A comparison of symptomatology, physical examination, and vaginal cytology in the detection of recurrent cervical carcinoma after radical hysterectomy.
To evaluate our surveillance program for recurrent cervical carcinoma, we reviewed patients who underwent radical hysterectomy for International Federation of Gynecology and Obstetrics (FIGO) stages IB and IIA cervical cancer. The study group consisted of 203 women followed at Duke University Medical Center exclusively who had at least 2 years of regular surveillance. Thirty-one (15%) developed recurrence. For the detection of recurrent tumor, vaginal cytology had a sensitivity and specificity of 13 and 100%, pelvic or general physical examination 58 and 96%, and the presence of suspicious symptoms 71 and 95%, respectively. Ninety-four percent of all patients with recurrent tumor had at least one abnormal surveillance index. Three of 31 patients (10%) with recurrent tumor were treated successfully with secondary therapy. Two recurrences were detected by vaginal cytology exclusively. Even though vaginal cytology is not sensitive and may not be cost-effective, we conclude that it is the technique most likely to detect recurrent tumor while it is localized and potentially curable.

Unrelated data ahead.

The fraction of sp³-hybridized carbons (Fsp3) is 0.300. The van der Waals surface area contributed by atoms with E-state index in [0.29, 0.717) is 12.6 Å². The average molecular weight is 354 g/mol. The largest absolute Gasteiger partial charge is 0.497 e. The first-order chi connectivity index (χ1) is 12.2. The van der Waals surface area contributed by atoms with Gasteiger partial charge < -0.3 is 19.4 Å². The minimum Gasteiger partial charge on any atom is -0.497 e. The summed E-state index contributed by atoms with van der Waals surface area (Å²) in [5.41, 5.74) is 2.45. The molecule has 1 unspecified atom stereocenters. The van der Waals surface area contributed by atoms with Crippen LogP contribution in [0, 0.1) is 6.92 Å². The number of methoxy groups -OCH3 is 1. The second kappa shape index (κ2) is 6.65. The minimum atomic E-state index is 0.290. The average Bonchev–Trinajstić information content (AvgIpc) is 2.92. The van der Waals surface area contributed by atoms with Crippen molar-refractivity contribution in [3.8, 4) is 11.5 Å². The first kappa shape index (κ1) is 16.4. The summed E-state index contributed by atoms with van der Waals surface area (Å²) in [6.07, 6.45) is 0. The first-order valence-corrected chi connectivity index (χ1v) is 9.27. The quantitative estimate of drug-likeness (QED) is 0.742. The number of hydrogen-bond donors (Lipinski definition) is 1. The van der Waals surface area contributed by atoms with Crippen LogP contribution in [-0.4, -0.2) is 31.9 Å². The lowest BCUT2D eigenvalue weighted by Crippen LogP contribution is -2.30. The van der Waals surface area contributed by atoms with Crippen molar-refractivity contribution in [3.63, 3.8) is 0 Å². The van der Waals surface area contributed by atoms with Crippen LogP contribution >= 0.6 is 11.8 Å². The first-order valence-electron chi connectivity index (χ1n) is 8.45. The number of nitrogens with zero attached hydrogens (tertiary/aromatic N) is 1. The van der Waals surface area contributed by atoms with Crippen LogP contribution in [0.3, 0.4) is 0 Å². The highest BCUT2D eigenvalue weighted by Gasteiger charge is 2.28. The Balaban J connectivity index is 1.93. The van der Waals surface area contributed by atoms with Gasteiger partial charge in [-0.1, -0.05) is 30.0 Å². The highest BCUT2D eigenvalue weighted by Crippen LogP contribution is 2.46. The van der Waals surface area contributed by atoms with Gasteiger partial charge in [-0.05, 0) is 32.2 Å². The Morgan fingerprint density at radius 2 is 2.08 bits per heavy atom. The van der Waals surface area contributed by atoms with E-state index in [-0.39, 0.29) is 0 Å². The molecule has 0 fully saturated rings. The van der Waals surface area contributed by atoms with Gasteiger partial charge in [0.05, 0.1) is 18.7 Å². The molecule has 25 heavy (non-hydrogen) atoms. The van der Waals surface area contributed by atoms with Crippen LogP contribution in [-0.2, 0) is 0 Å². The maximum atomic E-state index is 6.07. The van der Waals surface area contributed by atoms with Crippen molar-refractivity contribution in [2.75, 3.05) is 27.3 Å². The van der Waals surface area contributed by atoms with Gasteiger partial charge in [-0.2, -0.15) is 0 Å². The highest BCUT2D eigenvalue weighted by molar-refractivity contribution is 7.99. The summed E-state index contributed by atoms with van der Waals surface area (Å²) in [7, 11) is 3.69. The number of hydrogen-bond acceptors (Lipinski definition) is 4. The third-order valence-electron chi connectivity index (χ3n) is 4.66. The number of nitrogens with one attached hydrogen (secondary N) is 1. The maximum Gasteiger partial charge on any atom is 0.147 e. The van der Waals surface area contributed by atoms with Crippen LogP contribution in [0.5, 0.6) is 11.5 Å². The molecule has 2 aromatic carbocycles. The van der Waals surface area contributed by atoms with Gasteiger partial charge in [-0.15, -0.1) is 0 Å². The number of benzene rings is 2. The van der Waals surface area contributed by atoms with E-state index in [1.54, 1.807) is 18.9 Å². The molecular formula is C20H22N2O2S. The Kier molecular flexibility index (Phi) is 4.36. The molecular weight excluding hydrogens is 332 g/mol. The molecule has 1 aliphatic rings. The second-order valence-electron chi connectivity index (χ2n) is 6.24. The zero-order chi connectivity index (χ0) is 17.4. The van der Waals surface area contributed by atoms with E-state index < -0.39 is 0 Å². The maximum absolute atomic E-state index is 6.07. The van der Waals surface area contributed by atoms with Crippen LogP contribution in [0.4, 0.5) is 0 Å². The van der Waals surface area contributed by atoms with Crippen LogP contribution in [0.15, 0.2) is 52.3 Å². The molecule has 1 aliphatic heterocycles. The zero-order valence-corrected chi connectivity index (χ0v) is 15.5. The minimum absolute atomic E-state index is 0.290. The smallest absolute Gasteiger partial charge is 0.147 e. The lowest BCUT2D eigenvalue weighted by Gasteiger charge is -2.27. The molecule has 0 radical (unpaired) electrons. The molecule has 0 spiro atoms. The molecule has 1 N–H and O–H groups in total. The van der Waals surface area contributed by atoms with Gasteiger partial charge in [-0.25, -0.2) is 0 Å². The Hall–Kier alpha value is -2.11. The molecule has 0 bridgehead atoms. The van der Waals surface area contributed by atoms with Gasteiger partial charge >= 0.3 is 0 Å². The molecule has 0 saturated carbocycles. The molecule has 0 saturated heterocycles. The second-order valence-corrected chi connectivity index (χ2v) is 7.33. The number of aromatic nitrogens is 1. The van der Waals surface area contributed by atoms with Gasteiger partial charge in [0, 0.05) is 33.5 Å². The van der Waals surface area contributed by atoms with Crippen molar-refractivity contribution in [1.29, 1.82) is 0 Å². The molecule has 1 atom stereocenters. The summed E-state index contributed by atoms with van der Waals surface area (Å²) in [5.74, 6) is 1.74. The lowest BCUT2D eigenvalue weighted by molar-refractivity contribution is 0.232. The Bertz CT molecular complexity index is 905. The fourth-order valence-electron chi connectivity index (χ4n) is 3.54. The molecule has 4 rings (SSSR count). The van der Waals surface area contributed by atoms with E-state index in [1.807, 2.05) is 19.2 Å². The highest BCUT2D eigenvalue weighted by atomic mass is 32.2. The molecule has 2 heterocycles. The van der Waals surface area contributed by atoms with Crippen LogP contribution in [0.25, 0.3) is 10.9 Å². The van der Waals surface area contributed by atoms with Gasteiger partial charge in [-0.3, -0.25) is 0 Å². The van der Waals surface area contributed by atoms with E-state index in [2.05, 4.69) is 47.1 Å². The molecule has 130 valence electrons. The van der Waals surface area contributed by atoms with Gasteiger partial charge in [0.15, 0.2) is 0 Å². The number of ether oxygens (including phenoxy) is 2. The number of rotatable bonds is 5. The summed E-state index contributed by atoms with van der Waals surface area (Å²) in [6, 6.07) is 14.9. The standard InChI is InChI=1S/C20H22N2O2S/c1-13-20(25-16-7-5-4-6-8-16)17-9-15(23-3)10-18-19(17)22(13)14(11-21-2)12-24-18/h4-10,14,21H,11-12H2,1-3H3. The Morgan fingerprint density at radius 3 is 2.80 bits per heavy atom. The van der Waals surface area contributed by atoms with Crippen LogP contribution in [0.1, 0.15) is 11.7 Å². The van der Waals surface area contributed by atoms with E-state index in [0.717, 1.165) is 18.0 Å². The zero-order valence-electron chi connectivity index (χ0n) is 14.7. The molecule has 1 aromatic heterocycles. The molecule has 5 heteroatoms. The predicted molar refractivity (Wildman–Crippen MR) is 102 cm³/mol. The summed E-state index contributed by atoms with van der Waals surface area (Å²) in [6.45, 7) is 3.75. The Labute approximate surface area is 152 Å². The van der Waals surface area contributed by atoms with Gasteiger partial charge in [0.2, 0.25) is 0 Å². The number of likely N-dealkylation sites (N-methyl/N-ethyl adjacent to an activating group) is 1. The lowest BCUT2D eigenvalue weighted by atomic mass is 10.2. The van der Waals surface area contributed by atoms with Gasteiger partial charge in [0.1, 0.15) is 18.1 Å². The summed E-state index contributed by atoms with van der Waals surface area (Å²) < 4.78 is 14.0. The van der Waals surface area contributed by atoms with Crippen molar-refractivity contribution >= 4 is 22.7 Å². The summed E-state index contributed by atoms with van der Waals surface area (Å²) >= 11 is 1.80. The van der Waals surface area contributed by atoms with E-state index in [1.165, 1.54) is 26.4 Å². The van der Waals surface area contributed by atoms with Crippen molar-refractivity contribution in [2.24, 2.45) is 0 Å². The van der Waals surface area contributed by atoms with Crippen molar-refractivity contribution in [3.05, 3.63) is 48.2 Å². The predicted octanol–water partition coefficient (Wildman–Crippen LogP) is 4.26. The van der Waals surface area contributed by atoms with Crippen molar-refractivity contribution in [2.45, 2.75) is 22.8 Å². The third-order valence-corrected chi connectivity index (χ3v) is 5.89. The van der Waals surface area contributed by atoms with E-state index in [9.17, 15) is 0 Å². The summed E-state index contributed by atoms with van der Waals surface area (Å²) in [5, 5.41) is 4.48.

Soisson, AP; Geszler, G; Soper, JT; Berchuck, A; Clarke-Pearson, DL
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